SQL Server database is a term you’re probably already familiar with. When it comes to storing large amounts of data, databases are extremely useful. And as you’ve figured out, SQL Server’s default settings aren’t always the best. When working with new user databases, this is the case. We can define a database as, In SQL Server, a database would be composed of a set of tables that store a particular set of structured data.
SQL Server can be installed on a computer in one or more instances. Each SQL Server instance can have one or more databases.
Basically, a database table is made of rows, which are also called records or tuples, and columns, which are also called attributes. Every column in a table is made to hold a specific type of data, such as names, dates, and numbers. Every SQL Server database should have at least two operating system files: a data file and a log file. The information necessary to restore all transactions within the database is stored in log files. For allocation and management purposes, data files can indeed be clustered together in filegroups.
To improve I/O performance, SQL Server helps to create supplemental filegroups to disperse data and indexes across multiple discs. Today we are going to discuss these filegroups and when to use the multiple filegroups. Explore SQL Server Tutorial for more information.
In a database, a filegroup is a rational approach for grouping objects. Filegroups should not be confused with actual files (.mdf, .ddf, .ndf, .ldf, etc.). Per database, you can even have multiple filegroups. All system tables will be stored in one filegroup, which will be the primary. Then you create more filegroups. You can set one filegroup as the default, and objects that aren’t assigned to a filegroup will be placed in it. You can just have multiple files in a filegroup.
- The primary data file is in this filegroup, as are any secondary files that aren’t in other filegroups.
- For administrative, data allocation, and placement purposes, user-defined filegroups could be formed to group data files together.
If we talk about an example- On three different disc drives, Data1.ndf, Data2.ndf, and Data3.ndf could be created and allotted to the filegroup fgroup1. The filegroup fgroup1 could then be used to create a table. The table’s data queries will also be scattered out across three discs, resulting in improved performance. A single file formed on a RAID (redundant array of independent discs) stripe set can achieve the same performance improvement. Files and filegroups, on the other hand, make it simple to add new files to new discs.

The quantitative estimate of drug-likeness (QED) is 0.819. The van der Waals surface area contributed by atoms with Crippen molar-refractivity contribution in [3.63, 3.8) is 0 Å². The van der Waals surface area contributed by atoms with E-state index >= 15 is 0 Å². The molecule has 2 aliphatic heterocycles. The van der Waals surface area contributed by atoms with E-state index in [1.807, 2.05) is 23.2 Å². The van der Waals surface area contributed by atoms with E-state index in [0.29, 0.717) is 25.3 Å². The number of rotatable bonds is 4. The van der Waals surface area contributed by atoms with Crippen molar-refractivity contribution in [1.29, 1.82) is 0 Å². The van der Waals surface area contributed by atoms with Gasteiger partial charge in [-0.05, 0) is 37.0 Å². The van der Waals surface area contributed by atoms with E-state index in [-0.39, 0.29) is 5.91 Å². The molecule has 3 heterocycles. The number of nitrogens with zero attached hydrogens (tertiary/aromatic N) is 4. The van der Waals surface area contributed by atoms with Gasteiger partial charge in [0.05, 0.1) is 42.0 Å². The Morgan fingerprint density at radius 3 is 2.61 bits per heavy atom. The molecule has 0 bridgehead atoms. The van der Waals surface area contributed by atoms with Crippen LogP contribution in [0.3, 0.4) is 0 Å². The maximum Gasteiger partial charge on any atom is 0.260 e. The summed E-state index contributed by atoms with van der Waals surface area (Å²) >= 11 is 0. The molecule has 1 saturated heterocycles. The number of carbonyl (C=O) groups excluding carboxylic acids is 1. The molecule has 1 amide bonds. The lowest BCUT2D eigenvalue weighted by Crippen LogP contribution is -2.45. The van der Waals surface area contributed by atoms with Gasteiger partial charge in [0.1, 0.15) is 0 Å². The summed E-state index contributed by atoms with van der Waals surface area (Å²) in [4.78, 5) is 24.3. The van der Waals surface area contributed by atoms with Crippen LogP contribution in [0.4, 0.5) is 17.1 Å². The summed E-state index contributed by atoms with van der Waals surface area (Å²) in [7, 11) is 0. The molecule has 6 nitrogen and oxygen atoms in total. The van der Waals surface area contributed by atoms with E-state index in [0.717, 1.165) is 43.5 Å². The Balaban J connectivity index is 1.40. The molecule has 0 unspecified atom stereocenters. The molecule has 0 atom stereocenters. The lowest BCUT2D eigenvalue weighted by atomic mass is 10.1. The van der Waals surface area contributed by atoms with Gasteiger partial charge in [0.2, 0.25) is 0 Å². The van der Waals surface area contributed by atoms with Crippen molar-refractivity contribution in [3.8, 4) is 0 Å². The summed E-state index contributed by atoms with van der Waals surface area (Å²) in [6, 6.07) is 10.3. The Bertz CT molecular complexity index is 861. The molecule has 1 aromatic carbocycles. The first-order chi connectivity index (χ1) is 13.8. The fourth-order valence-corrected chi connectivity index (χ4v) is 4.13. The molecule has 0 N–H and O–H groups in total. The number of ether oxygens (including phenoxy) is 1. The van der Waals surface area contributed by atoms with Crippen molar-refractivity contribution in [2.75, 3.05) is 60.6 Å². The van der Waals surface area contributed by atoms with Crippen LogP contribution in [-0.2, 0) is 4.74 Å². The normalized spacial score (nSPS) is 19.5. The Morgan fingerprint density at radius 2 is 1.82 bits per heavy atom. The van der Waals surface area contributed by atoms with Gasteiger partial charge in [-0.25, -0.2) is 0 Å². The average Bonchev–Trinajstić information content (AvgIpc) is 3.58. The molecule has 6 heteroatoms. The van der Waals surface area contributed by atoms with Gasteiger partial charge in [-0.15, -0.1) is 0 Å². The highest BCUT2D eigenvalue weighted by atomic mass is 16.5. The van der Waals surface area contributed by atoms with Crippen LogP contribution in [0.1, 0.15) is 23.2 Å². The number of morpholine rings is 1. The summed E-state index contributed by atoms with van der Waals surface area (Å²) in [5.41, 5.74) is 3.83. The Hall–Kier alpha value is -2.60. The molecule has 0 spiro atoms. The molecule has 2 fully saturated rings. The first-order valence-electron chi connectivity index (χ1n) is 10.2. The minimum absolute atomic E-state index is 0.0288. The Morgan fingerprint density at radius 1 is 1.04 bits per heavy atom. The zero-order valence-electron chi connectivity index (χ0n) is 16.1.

The following table lists the filegroups where all data files are stored.:
Primary: The primary file is contained in this filegroup. The primary filegroup contains all system tables.
Memory optimized data: The filestream filegroup is the foundation for a memory-optimized filegroup.
User defined: Any filegroup made by the user once the database is first created or later modified.
- SQL Server accesses data using threads; each thread is responsible for retrieving or updating data on specific pages at specific locations on discs; if you have multiple filegroups and data is spread across the disc, SQL Server can take advantage of parallel threads, which improves database performance.
- If you’ve had a join operation that involves multiple tables in a database, putting them all in one filegroup will keep SQL Server running in parallel (for the most part); however, putting the tables in different filegroups and placing them on different discs or luns will increase operational efficiency against strongly accessed tables in different file groups because SQL Server can use parallel threads.
- While preparing or updating the database, your database performs poorly. Multiple threads can work together to retrieve data from different file groups at the same time.
- You have quite a table with several years of data, but you are only using a few recent years of data; that’s very helpful when partitioning the table and indexes. It also makes it easier to archive data and avoids unnecessary scanning of records that are not currently important.